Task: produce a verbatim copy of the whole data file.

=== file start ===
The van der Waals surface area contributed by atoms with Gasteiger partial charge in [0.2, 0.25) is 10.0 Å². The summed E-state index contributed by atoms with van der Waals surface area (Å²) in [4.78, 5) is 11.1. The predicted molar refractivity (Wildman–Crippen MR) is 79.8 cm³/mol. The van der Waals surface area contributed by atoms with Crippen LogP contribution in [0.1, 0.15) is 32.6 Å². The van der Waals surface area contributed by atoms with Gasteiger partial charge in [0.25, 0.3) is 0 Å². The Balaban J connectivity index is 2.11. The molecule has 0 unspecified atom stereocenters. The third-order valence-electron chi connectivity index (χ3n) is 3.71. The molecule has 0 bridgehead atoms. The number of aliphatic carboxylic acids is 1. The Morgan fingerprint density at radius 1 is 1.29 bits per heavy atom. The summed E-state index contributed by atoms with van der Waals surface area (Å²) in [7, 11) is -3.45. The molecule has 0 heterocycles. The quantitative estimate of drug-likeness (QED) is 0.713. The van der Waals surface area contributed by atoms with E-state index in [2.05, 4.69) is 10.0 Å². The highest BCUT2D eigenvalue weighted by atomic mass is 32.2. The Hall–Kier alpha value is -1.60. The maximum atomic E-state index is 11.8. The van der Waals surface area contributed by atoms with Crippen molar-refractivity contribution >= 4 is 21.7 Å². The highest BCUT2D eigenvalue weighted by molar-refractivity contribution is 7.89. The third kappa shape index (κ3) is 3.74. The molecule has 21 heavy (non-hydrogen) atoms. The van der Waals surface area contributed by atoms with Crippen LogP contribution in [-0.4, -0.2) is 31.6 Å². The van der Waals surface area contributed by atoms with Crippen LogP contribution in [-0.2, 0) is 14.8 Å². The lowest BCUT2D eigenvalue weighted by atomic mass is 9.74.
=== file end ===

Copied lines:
The van der Waals surface area contributed by atoms with Gasteiger partial charge in [0.2, 0.25) is 10.0 Å². The summed E-state index contributed by atoms with van der Waals surface area (Å²) in [4.78, 5) is 11.1. The predicted molar refractivity (Wildman–Crippen MR) is 79.8 cm³/mol. The van der Waals surface area contributed by atoms with Crippen LogP contribution in [0.1, 0.15) is 32.6 Å². The van der Waals surface area contributed by atoms with Gasteiger partial charge in [0.25, 0.3) is 0 Å². The Balaban J connectivity index is 2.11. The molecule has 0 unspecified atom stereocenters. The third-order valence-electron chi connectivity index (χ3n) is 3.71. The molecule has 0 bridgehead atoms. The number of aliphatic carboxylic acids is 1. The Morgan fingerprint density at radius 1 is 1.29 bits per heavy atom. The summed E-state index contributed by atoms with van der Waals surface area (Å²) in [7, 11) is -3.45. The molecule has 0 heterocycles. The quantitative estimate of drug-likeness (QED) is 0.713. The van der Waals surface area contributed by atoms with E-state index in [2.05, 4.69) is 10.0 Å². The highest BCUT2D eigenvalue weighted by atomic mass is 32.2. The Hall–Kier alpha value is -1.60. The maximum atomic E-state index is 11.8. The van der Waals surface area contributed by atoms with Crippen molar-refractivity contribution >= 4 is 21.7 Å². The highest BCUT2D eigenvalue weighted by molar-refractivity contribution is 7.89. The third kappa shape index (κ3) is 3.74. The molecule has 21 heavy (non-hydrogen) atoms. The van der Waals surface area contributed by atoms with Crippen LogP contribution in [-0.4, -0.2) is 31.6 Å². The van der Waals surface area contributed by atoms with Crippen LogP contribution in [-0.2, 0) is 14.8 Å². The lowest BCUT2D eigenvalue weighted by atomic mass is 9.74.